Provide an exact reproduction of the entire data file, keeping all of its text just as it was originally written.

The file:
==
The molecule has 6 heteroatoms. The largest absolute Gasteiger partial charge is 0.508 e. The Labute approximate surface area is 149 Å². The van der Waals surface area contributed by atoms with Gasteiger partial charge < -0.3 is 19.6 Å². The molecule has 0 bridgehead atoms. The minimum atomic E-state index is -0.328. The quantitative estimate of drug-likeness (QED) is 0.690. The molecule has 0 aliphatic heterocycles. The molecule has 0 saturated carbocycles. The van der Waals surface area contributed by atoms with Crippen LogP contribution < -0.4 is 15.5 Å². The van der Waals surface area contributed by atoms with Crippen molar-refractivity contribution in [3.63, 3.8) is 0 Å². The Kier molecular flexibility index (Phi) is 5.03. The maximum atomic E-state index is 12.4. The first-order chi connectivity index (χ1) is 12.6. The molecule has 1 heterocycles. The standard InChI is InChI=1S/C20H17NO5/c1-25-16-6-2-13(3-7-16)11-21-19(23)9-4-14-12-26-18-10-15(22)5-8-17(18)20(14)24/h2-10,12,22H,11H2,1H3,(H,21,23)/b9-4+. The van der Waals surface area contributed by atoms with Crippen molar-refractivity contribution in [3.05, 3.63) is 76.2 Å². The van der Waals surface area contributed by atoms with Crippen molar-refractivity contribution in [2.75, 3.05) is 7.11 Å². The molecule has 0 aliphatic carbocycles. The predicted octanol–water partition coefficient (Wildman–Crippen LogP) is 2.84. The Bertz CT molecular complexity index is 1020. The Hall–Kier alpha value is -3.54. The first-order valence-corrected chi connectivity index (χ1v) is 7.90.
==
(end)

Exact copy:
The molecule has 6 heteroatoms. The largest absolute Gasteiger partial charge is 0.508 e. The Labute approximate surface area is 149 Å². The van der Waals surface area contributed by atoms with Gasteiger partial charge < -0.3 is 19.6 Å². The molecule has 0 bridgehead atoms. The minimum atomic E-state index is -0.328. The quantitative estimate of drug-likeness (QED) is 0.690. The molecule has 0 aliphatic heterocycles. The molecule has 0 saturated carbocycles. The van der Waals surface area contributed by atoms with Crippen LogP contribution < -0.4 is 15.5 Å². The van der Waals surface area contributed by atoms with Crippen molar-refractivity contribution in [3.63, 3.8) is 0 Å². The Kier molecular flexibility index (Phi) is 5.03. The maximum atomic E-state index is 12.4. The first-order chi connectivity index (χ1) is 12.6. The molecule has 1 heterocycles. The standard InChI is InChI=1S/C20H17NO5/c1-25-16-6-2-13(3-7-16)11-21-19(23)9-4-14-12-26-18-10-15(22)5-8-17(18)20(14)24/h2-10,12,22H,11H2,1H3,(H,21,23)/b9-4+. The van der Waals surface area contributed by atoms with Crippen molar-refractivity contribution in [3.05, 3.63) is 76.2 Å². The van der Waals surface area contributed by atoms with Crippen molar-refractivity contribution in [2.75, 3.05) is 7.11 Å². The molecule has 0 aliphatic carbocycles. The predicted octanol–water partition coefficient (Wildman–Crippen LogP) is 2.84. The Bertz CT molecular complexity index is 1020. The Hall–Kier alpha value is -3.54. The first-order valence-corrected chi connectivity index (χ1v) is 7.90.